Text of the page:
- Shifting engineers from pet projects to those that are more likely to succeed.
- Cutting back the number of hours its cafeterias are open.
- No more afternoon tea for Google’s NYC office.
- Killing off services that aren’t succeeding.
- Office closures.
- Merging overlapping services into one unit.
- Slowing down the rate of hiring new staff.
- Reducing current staff levels by up to 10,000 people.
- Delaying the production of new data facilities.
What I think is most significant is the way Google is going to manage its engineers. Google CEO Eric Schmidt told The Journal that it is shifting its engineering and sales resources to areas and projects that show promise, and reducing the number of engineers working on projects with less promise.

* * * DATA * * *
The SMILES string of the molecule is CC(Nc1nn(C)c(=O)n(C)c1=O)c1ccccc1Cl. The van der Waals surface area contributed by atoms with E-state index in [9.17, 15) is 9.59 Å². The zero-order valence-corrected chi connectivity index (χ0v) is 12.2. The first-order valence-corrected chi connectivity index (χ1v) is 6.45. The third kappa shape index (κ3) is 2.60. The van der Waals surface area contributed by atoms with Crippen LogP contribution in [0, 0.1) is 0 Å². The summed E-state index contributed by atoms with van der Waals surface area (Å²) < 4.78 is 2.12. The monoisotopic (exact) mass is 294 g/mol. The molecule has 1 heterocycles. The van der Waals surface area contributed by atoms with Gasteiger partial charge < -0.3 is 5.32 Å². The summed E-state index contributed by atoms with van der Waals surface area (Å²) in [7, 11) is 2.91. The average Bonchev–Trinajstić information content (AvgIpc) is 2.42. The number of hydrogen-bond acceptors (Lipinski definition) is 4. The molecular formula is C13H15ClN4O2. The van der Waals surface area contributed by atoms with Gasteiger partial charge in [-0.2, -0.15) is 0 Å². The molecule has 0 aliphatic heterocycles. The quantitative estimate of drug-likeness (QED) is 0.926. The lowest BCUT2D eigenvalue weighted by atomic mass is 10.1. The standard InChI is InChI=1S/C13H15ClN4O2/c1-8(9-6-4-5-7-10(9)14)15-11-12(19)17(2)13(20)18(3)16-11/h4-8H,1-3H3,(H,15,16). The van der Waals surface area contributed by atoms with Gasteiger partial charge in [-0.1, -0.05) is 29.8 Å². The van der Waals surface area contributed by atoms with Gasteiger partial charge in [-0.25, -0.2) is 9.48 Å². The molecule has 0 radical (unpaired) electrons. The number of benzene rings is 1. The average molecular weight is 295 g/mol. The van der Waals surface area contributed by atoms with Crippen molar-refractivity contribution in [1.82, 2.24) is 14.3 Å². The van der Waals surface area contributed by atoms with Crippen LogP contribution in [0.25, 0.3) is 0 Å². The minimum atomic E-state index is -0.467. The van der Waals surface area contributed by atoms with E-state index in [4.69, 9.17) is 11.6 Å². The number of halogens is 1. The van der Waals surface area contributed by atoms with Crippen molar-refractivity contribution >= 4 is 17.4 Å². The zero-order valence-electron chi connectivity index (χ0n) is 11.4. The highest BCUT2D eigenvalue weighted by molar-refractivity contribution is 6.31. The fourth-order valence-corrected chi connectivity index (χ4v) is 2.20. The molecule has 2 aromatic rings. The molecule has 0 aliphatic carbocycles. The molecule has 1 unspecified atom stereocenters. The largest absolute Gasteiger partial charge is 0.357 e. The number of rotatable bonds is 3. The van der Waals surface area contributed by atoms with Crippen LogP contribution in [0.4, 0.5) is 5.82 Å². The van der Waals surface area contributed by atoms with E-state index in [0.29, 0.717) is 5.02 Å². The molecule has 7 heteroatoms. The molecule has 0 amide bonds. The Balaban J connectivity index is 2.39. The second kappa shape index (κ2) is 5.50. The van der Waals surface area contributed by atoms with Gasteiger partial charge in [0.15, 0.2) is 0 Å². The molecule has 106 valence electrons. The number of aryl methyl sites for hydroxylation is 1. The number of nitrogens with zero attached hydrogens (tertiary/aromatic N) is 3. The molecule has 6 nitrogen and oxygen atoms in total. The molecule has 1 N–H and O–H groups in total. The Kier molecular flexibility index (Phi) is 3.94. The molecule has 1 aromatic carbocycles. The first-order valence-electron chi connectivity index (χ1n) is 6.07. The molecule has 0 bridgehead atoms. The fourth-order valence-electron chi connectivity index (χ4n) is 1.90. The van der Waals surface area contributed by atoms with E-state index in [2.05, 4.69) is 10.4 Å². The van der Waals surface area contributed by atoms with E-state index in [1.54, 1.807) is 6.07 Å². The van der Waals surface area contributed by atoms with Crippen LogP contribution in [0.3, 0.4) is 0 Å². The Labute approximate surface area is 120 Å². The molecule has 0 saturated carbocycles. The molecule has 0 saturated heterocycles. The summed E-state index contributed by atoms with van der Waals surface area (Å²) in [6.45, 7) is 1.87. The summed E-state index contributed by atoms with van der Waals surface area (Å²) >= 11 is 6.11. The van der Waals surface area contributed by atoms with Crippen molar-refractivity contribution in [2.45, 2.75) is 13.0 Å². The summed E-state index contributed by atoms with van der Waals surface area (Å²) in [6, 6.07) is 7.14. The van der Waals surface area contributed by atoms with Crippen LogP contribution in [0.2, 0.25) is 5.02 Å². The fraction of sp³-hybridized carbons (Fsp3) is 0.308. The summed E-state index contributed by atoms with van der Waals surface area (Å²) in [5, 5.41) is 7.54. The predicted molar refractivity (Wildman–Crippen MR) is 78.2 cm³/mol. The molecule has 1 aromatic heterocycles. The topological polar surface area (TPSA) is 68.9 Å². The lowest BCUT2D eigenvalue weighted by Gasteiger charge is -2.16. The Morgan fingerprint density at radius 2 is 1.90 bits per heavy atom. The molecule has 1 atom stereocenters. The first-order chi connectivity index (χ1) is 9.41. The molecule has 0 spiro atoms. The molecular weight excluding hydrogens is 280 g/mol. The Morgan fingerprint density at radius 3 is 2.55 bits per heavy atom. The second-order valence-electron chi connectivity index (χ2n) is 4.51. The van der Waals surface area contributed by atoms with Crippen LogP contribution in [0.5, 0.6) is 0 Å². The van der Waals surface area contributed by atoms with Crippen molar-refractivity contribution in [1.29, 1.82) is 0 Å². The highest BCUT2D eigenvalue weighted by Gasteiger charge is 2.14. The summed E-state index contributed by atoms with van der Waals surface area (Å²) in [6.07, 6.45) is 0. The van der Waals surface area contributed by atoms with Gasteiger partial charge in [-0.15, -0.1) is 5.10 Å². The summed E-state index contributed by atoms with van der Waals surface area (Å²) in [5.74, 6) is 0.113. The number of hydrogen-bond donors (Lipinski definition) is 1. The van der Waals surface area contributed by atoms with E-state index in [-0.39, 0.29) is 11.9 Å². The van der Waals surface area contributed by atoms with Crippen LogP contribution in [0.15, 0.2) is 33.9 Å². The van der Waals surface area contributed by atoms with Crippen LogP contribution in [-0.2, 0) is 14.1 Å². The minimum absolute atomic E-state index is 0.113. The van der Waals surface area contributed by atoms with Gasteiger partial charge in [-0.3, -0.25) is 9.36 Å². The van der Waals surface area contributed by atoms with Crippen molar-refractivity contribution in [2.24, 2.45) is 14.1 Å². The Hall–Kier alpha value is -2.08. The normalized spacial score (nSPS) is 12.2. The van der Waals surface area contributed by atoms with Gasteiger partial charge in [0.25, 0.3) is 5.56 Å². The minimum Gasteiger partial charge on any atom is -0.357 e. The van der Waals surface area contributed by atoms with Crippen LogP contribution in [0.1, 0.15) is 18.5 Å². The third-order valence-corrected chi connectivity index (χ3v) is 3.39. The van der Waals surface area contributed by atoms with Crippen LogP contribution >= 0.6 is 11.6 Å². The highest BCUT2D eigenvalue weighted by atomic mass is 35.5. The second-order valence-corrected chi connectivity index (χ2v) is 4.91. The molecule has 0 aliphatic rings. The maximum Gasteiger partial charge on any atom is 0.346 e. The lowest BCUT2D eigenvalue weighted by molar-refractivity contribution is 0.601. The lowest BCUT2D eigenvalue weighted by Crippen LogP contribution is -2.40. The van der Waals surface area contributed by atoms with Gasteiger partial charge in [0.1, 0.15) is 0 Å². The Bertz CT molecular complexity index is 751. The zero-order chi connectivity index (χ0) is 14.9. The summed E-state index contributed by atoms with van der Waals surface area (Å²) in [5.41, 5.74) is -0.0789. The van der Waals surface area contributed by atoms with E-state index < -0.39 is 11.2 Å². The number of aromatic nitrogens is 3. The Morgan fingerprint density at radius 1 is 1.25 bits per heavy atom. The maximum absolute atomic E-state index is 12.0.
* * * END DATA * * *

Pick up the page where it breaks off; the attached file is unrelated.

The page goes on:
This represents a pretty big change in Google’s thinking. It has always offered Google employees the opportunity to work on projects and services that they wanted to for 20 percent of their time. Google didn’t say that it was taking away that 20 percent, but it is going to manage it differently.
SearchMash has already been killed off by Google, and Lively will be shut down at the end of this month. Other services on the brink of elimination include Google Notebook (which I use and happen to like) and Google Audio Indexing. If there are any other services that Google might pull the plug on, they haven’t yet been named.
In all, Google is taking the economy seriously and making the appropriate shifts in its business practices to meet these uncertain times.